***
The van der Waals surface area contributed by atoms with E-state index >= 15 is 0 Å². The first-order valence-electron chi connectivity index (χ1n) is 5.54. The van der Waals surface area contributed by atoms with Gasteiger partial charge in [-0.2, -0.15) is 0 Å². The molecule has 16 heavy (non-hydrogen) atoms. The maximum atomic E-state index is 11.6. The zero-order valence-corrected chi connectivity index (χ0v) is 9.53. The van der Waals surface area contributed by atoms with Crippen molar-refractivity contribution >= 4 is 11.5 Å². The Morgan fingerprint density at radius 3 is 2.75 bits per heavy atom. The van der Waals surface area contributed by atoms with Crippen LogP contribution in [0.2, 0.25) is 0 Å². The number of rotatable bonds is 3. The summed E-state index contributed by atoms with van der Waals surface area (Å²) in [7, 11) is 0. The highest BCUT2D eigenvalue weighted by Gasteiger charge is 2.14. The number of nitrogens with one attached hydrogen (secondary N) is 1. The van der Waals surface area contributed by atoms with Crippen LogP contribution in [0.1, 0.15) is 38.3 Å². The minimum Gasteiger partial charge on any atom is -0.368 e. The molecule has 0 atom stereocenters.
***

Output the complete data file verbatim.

The van der Waals surface area contributed by atoms with E-state index >= 15 is 0 Å². The first-order valence-electron chi connectivity index (χ1n) is 5.54. The van der Waals surface area contributed by atoms with Gasteiger partial charge in [-0.2, -0.15) is 0 Å². The molecule has 16 heavy (non-hydrogen) atoms. The maximum atomic E-state index is 11.6. The zero-order valence-corrected chi connectivity index (χ0v) is 9.53. The van der Waals surface area contributed by atoms with Crippen molar-refractivity contribution >= 4 is 11.5 Å². The Morgan fingerprint density at radius 3 is 2.75 bits per heavy atom. The van der Waals surface area contributed by atoms with Crippen LogP contribution in [0.2, 0.25) is 0 Å². The number of rotatable bonds is 3. The summed E-state index contributed by atoms with van der Waals surface area (Å²) in [7, 11) is 0. The highest BCUT2D eigenvalue weighted by Gasteiger charge is 2.14. The number of nitrogens with one attached hydrogen (secondary N) is 1. The van der Waals surface area contributed by atoms with Crippen LogP contribution in [0.1, 0.15) is 38.3 Å². The minimum Gasteiger partial charge on any atom is -0.368 e. The molecule has 0 atom stereocenters.